On 28 June, two ISIS captives being held in Misrata, one Libyan and the other Egyptian, were said to have escaped from a prison belonging to the military intelligence agency in al-Kharrouba area in Misrata. The reports have not been independently verified and could be misinformation designed to muddy Misrata’s reputation. Sources in Misrata deny that any ISIS prisoners have escaped.

The Egyptian national is said to be Asharf Muhsen Ali, an explosives expert who was in Derna before departing the city on 19 April 2016. He was taken prisoner during the battle between the Misratan al-Bunyan al-Marsus forces and ISIS in Sirte last year.

The Libyan national is said to be Emrajaa Mabruk al-Ghaithi, a young man from Derna. He reportedly became a member of the Omar al-Mukhtar brigade in 2011 under the leadership of Zeyad Balaam, who was until very recently a commander of one of the units affiliated with the Benghazi Defence Brigades (BDB). Al-Ghaithi later joined Ibrahim Jadhran and in 2014 pledged loyalty to ISIS and joined their ranks in Benghazi.

On 28 June, the LNA found the remains of three of its iconic fighters in Street 10 in Sabri including LNA officer Suliman al-Houthi, who became famous following a video that showed his execution at the hands of ISIS fighters in Sabri. Suliman’s words to his killers on video ‘End it with Honour’ became popular and helped increase local support for the LNA. Notably, the man who killed him was captured by the LNA earlier this year.

In an interview on 29 June with French newspaper La Matinale du Monde, French Defence Minister, Jean-Yves Le Drian, called Libya a ‘totally failed state’ and warned that although ISIS’ influence in Libya had been reduced, particularly around Sirte, Derna and Benghazi, the jihadists have split up and the threat remains. He said that while the framework of the Libyan Political Agreement (LPA) signed on 17 December, 2015 needed to remain in place, the agreement’s architecture needs to be adjusted with the supervision of the UN. He added that Khalifa Haftar had to be part of the solution and that Libya was a priority for France.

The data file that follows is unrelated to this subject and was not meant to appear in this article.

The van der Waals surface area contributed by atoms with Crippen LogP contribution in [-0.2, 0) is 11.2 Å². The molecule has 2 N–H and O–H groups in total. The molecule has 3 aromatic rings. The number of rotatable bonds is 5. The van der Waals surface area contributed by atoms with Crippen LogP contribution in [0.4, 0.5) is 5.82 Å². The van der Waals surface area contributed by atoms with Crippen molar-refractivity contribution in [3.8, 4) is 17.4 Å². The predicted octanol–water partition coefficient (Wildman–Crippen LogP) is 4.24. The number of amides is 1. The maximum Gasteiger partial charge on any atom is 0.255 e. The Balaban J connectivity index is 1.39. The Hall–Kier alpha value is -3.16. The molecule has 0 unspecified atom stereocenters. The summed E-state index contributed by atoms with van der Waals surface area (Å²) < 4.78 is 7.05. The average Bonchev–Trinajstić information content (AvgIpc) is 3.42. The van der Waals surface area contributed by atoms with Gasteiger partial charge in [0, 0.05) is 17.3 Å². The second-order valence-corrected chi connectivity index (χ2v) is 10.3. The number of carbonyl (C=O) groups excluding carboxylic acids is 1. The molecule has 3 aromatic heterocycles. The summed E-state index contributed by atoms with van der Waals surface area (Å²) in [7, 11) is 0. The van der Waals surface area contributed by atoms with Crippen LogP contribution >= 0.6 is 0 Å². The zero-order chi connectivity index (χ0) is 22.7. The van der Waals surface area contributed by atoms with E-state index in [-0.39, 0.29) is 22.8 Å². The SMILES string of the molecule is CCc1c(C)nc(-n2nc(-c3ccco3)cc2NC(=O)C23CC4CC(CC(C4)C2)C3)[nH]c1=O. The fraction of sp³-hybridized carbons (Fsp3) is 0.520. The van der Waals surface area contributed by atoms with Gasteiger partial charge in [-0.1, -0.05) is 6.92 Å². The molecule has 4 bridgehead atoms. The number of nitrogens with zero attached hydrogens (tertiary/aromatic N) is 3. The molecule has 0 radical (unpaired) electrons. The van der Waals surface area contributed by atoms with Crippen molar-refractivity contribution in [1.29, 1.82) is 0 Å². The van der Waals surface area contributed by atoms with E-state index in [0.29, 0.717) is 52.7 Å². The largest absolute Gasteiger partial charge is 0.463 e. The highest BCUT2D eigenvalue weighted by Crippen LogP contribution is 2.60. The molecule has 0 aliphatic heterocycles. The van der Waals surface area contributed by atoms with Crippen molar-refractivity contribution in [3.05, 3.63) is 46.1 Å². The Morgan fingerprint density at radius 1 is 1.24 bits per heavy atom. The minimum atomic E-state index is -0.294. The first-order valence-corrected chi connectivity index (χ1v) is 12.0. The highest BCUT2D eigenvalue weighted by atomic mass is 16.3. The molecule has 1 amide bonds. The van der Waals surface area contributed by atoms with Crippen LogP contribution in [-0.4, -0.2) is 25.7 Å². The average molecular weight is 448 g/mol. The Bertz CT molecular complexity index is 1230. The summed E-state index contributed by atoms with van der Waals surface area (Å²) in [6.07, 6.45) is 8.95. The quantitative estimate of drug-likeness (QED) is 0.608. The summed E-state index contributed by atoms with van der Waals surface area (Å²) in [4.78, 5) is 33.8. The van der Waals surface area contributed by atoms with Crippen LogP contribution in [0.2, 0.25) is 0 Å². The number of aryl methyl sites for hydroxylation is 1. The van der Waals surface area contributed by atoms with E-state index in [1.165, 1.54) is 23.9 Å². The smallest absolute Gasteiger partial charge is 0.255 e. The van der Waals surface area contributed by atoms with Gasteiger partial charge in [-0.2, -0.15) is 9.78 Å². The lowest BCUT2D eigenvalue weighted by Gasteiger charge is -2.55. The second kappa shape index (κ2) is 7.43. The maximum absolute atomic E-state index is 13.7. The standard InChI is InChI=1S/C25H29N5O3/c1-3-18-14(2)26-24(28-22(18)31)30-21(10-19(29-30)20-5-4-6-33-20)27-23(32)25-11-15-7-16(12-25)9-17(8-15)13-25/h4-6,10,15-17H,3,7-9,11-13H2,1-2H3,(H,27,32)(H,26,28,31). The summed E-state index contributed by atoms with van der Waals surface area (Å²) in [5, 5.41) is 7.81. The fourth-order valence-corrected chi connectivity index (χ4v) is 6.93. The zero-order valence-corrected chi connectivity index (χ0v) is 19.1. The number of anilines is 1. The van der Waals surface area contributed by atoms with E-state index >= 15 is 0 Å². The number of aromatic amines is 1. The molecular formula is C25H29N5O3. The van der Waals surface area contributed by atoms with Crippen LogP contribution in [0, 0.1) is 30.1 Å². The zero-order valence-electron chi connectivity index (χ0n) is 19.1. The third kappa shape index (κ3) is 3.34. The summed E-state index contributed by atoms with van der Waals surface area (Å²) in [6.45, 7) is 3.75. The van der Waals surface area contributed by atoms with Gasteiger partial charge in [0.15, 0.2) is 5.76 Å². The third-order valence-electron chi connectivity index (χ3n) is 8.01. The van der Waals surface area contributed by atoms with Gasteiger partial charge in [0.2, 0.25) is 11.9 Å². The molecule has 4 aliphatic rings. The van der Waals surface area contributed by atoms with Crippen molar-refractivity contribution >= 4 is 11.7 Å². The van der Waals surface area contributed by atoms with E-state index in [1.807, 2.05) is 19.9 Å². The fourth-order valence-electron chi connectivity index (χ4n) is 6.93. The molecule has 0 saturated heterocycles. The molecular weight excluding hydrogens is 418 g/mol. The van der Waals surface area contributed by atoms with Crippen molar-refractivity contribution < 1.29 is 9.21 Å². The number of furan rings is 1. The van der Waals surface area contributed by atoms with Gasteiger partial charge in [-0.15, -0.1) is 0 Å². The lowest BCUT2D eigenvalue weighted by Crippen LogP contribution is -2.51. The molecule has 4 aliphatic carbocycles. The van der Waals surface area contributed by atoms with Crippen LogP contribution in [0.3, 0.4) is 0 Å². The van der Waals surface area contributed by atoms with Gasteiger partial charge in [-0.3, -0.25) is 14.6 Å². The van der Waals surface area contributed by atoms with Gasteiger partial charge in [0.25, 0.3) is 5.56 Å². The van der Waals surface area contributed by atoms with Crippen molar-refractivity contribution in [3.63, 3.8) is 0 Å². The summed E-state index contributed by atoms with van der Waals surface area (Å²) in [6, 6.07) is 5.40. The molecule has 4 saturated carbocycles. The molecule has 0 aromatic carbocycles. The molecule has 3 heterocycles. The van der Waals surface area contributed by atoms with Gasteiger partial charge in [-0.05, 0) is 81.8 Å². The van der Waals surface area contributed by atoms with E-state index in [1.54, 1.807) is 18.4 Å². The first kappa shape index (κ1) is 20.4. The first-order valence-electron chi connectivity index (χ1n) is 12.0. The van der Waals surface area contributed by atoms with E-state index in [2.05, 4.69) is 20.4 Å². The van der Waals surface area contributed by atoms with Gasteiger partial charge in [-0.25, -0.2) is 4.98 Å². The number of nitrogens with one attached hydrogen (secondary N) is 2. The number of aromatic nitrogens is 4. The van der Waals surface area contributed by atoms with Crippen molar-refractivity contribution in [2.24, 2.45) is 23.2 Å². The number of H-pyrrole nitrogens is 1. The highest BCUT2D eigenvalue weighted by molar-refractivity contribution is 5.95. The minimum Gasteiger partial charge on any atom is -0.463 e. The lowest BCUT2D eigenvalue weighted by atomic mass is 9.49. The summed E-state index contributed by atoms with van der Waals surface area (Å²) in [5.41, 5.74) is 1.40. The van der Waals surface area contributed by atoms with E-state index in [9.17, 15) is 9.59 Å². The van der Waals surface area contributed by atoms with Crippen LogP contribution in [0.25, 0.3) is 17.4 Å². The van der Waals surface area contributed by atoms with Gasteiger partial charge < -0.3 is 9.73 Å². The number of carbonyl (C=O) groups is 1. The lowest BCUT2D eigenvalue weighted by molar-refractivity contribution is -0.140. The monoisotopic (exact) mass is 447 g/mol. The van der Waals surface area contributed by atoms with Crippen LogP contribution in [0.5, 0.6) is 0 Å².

On 30 June, the UN Security Council (UNSC) extended sanctions banning illicit crude oil exports from Libya and expanded measures to cover the illicit export of refined petroleum products from Libya, including by parallel institutions which are not acting under the authority of the Government of National Accord (GNA). The resolution also urged Member States to assist the GNA, upon its request, by providing it with the necessary security and capacity-building assistance, in response to threats to Libyan security and in defeating ISIS, Ansar aI-Sharia, and other groups associated with aI-Qaida operating in Libya.

On 1 July, UNSMIL published a farewell message from outgoing UN Special Envoy to Libya Martin Kobler. In his message Kobler said that Libyans could scrap the Libyan Political Agreement (LPA), renegotiate it, or build on it and reshape it to address the concerns of everyone. He stressed that the LPA is only meant to guide a transitional period and it is not intended to replace a constitution. Kobler is to be replaced by Lebanese academic Ghassan Salame.

Libya-Analysis is the most read independent English-language blog on Libyan affairs. It is run by Jason Pack, founder of EyeOnISISinLibya.com and researcher of World History at Cambridge University

This article was republished with explicit permission from the author.